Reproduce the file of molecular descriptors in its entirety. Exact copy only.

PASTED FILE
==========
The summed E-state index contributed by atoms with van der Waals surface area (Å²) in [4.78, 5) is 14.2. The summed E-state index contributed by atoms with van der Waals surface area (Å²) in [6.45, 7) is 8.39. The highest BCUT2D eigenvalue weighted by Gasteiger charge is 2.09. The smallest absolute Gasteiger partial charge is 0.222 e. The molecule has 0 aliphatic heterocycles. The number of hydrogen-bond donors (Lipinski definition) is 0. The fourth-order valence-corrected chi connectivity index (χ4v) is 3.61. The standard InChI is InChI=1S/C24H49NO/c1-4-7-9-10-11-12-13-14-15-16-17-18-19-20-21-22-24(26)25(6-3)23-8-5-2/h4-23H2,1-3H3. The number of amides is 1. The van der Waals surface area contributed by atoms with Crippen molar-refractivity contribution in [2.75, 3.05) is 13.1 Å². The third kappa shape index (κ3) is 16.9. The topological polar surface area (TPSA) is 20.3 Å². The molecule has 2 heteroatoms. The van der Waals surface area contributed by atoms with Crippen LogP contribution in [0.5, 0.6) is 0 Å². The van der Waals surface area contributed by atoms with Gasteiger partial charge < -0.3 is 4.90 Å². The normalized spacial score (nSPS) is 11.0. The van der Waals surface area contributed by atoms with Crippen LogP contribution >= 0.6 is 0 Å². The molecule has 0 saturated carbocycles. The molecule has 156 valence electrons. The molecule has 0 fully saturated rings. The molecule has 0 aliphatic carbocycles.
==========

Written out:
The summed E-state index contributed by atoms with van der Waals surface area (Å²) in [4.78, 5) is 14.2. The summed E-state index contributed by atoms with van der Waals surface area (Å²) in [6.45, 7) is 8.39. The highest BCUT2D eigenvalue weighted by Gasteiger charge is 2.09. The smallest absolute Gasteiger partial charge is 0.222 e. The molecule has 0 aliphatic heterocycles. The number of hydrogen-bond donors (Lipinski definition) is 0. The fourth-order valence-corrected chi connectivity index (χ4v) is 3.61. The standard InChI is InChI=1S/C24H49NO/c1-4-7-9-10-11-12-13-14-15-16-17-18-19-20-21-22-24(26)25(6-3)23-8-5-2/h4-23H2,1-3H3. The number of amides is 1. The van der Waals surface area contributed by atoms with Crippen molar-refractivity contribution in [2.75, 3.05) is 13.1 Å². The third kappa shape index (κ3) is 16.9. The topological polar surface area (TPSA) is 20.3 Å². The molecule has 2 heteroatoms. The van der Waals surface area contributed by atoms with Crippen LogP contribution in [0.5, 0.6) is 0 Å². The van der Waals surface area contributed by atoms with Gasteiger partial charge < -0.3 is 4.90 Å². The normalized spacial score (nSPS) is 11.0. The van der Waals surface area contributed by atoms with Crippen LogP contribution >= 0.6 is 0 Å². The molecule has 0 saturated carbocycles. The molecule has 156 valence electrons. The molecule has 0 fully saturated rings. The molecule has 0 aliphatic carbocycles.